It’s hard to believe my 8 weeks in Seattle have gone by so quickly. I have thoroughly enjoyed my time at Tilth Alliance Youth Garden Works, and before this experience, would have never expected to spend an entire summer working on a farm. But, here I am writing this blog post – sunburnt, bruised, and (still?) covered in dirt.
Tilth Alliance Youth Garden Works is a youth empowerment program that offers youth ages 16-21 with an employment experience in urban agriculture. TAYGW hires those who face greater than average barriers to employment, which might include food scarcity, housing instability, or involvement with the juvenile justice system. In the end, people from diverse backgrounds come together to grow food, which is sold at the University District Farmer’s Market every Saturday. Through this work, these youth develop leadership skills and personal connections to the food system.
Something that I admire about TAYGW is that there is a high emphasis on youth empowerment. The crew not only learns organic farming techniques such as bed-building, composting, and transplanting, but also participates in well-rounded curriculum focused on self-development. This program includes lessons in cooking and nutrition, goal setting, and peer-to-peer feedback.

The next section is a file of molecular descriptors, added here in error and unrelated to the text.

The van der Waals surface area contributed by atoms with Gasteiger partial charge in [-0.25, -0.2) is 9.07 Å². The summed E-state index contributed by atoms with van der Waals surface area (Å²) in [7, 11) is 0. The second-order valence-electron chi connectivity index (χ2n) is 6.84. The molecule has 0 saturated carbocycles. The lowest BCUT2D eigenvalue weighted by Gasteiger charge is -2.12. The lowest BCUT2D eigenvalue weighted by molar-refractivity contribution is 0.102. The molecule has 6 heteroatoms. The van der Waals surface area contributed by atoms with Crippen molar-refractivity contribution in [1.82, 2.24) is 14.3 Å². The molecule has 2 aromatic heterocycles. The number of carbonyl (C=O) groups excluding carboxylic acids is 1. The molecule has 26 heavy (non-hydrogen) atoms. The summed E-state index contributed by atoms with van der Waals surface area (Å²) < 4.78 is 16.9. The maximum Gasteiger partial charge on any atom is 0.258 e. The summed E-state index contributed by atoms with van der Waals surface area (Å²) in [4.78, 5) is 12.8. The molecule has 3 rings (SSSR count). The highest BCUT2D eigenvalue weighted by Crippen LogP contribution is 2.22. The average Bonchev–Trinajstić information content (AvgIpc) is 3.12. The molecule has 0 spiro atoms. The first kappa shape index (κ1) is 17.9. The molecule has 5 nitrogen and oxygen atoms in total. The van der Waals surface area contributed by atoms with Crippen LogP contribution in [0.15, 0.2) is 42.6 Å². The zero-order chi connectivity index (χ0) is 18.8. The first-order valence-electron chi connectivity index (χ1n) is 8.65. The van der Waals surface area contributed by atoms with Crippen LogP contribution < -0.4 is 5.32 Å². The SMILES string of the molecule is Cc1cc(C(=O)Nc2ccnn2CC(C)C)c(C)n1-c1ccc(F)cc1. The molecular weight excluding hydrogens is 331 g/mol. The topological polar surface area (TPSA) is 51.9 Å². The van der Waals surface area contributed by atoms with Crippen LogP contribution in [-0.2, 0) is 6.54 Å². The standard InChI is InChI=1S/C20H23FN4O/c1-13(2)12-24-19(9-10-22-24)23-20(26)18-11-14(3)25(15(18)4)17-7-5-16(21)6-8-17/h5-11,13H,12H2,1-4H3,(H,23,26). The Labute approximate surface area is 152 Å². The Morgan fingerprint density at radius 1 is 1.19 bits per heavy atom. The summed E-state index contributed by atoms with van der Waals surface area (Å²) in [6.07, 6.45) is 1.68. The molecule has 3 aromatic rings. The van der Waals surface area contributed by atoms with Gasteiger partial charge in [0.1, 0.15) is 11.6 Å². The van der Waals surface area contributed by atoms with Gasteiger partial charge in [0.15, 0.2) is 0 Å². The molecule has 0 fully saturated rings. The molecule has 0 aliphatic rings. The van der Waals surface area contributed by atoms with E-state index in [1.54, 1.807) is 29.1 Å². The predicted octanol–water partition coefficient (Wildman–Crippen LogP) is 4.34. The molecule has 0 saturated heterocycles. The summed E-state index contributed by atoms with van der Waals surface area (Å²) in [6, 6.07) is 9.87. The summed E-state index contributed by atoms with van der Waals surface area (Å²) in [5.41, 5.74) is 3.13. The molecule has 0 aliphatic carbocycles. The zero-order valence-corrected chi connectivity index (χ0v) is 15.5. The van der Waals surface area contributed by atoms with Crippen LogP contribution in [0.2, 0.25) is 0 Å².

This summer, I am heavily involved in the cooking and nutrition program. I split my week between working on the farm for three days and at the office for two. Every Monday, I source ingredients to use in meal preparation. Our budget is small (we aim for $1 per meal), so I coordinate with Courtney and Clara, the nutrition and cooking educators, to include both the produce grown on the farm and purchased ingredients at local grocery stores and markets. At the farm, I balance my time with assisting in the cooking and nutrition program and farm work. I assist nutrition and culinary educators in implementing weekly nutrition lessons that incorporate the ingredients used in meals. We have a different nutrition concept every week, some of which include mindful eating, plant proteins and probiotics. Everyday before lunch we circle up and talk about what we made, the nutritional concepts we learned, and what we are grateful for. Right now, I am developing a cookbook to distribute to the crew at the end of the summer. Courtney, who is studying to become a dietician, is providing me with nutritional tips to include with the balanced recipes throughout the book. Every Friday, I support in harvest, in which the produce goes to market.
Above: Flowers we harvested that are ready to be made into bouquets!
Overall, I have been touched by how readily TAYGW accepted me as a part of their farm. I have formed meaningful relationships with individuals I would of have not otherwise met if not for this organization. Working alongside people with different perspectives has enabled me to reap the benefits of ‘youth empowerment’ as well. I am truly going to miss working at the farm.